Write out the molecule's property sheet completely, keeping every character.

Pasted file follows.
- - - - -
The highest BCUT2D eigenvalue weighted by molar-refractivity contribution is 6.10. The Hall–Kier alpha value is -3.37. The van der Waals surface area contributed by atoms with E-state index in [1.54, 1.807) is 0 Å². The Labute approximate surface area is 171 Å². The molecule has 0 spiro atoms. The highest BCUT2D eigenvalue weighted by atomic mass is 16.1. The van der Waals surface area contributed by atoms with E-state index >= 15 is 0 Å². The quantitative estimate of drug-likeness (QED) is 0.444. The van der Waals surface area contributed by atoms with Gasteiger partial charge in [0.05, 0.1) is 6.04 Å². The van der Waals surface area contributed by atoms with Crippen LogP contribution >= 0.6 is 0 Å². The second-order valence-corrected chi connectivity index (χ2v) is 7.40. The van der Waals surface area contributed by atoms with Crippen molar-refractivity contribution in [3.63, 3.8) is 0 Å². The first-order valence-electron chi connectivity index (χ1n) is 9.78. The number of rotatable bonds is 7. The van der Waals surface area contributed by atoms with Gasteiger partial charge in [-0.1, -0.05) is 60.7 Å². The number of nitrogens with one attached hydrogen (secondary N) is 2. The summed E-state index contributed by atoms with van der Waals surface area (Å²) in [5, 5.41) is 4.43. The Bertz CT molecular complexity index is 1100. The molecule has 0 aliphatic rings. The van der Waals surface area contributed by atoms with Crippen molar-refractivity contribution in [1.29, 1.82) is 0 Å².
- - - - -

The highest BCUT2D eigenvalue weighted by molar-refractivity contribution is 6.10. The Hall–Kier alpha value is -3.37. The van der Waals surface area contributed by atoms with E-state index in [1.54, 1.807) is 0 Å². The Labute approximate surface area is 171 Å². The molecule has 0 spiro atoms. The highest BCUT2D eigenvalue weighted by atomic mass is 16.1. The van der Waals surface area contributed by atoms with E-state index >= 15 is 0 Å². The quantitative estimate of drug-likeness (QED) is 0.444. The van der Waals surface area contributed by atoms with Gasteiger partial charge in [0.05, 0.1) is 6.04 Å². The van der Waals surface area contributed by atoms with Crippen LogP contribution >= 0.6 is 0 Å². The second-order valence-corrected chi connectivity index (χ2v) is 7.40. The van der Waals surface area contributed by atoms with Crippen molar-refractivity contribution in [3.63, 3.8) is 0 Å². The first-order valence-electron chi connectivity index (χ1n) is 9.78. The number of rotatable bonds is 7. The van der Waals surface area contributed by atoms with Gasteiger partial charge in [-0.1, -0.05) is 60.7 Å². The number of nitrogens with one attached hydrogen (secondary N) is 2. The summed E-state index contributed by atoms with van der Waals surface area (Å²) in [5, 5.41) is 4.43. The Bertz CT molecular complexity index is 1100. The molecule has 0 aliphatic rings. The van der Waals surface area contributed by atoms with Crippen molar-refractivity contribution in [1.29, 1.82) is 0 Å².